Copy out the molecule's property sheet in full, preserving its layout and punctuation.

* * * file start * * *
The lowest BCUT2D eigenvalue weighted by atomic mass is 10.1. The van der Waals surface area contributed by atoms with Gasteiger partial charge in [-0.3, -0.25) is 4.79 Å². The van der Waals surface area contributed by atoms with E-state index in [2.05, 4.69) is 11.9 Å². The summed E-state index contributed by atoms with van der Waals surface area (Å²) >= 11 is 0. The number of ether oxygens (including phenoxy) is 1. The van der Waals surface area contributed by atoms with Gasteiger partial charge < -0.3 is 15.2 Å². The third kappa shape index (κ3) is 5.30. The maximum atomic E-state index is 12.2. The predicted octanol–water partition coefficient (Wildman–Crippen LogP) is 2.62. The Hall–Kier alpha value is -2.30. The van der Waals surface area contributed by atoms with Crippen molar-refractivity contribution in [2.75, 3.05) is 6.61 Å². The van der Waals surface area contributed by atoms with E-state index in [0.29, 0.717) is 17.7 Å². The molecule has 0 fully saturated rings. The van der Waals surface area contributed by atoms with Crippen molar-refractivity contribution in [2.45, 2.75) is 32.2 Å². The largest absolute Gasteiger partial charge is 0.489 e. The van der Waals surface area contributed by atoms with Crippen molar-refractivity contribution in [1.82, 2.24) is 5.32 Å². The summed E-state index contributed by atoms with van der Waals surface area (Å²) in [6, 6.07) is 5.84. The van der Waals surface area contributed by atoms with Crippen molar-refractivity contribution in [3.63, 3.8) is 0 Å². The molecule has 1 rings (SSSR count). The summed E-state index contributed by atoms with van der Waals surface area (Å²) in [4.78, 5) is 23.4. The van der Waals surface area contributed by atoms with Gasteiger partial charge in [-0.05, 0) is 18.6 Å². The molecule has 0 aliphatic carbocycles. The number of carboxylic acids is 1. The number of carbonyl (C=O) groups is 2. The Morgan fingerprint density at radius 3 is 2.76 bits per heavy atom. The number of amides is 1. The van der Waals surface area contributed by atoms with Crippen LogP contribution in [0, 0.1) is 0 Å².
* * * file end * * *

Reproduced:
The lowest BCUT2D eigenvalue weighted by atomic mass is 10.1. The van der Waals surface area contributed by atoms with Gasteiger partial charge in [-0.3, -0.25) is 4.79 Å². The van der Waals surface area contributed by atoms with E-state index in [2.05, 4.69) is 11.9 Å². The summed E-state index contributed by atoms with van der Waals surface area (Å²) >= 11 is 0. The number of ether oxygens (including phenoxy) is 1. The van der Waals surface area contributed by atoms with Gasteiger partial charge < -0.3 is 15.2 Å². The third kappa shape index (κ3) is 5.30. The maximum atomic E-state index is 12.2. The predicted octanol–water partition coefficient (Wildman–Crippen LogP) is 2.62. The Hall–Kier alpha value is -2.30. The van der Waals surface area contributed by atoms with Crippen molar-refractivity contribution in [2.75, 3.05) is 6.61 Å². The van der Waals surface area contributed by atoms with E-state index in [0.29, 0.717) is 17.7 Å². The molecule has 0 fully saturated rings. The van der Waals surface area contributed by atoms with Crippen molar-refractivity contribution in [2.45, 2.75) is 32.2 Å². The largest absolute Gasteiger partial charge is 0.489 e. The van der Waals surface area contributed by atoms with Crippen molar-refractivity contribution in [1.82, 2.24) is 5.32 Å². The summed E-state index contributed by atoms with van der Waals surface area (Å²) in [6, 6.07) is 5.84. The van der Waals surface area contributed by atoms with Crippen molar-refractivity contribution in [3.63, 3.8) is 0 Å². The molecule has 1 rings (SSSR count). The summed E-state index contributed by atoms with van der Waals surface area (Å²) in [4.78, 5) is 23.4. The van der Waals surface area contributed by atoms with Gasteiger partial charge in [-0.05, 0) is 18.6 Å². The molecule has 0 aliphatic carbocycles. The number of carboxylic acids is 1. The number of carbonyl (C=O) groups is 2. The Morgan fingerprint density at radius 3 is 2.76 bits per heavy atom. The number of amides is 1. The van der Waals surface area contributed by atoms with Crippen LogP contribution in [0, 0.1) is 0 Å².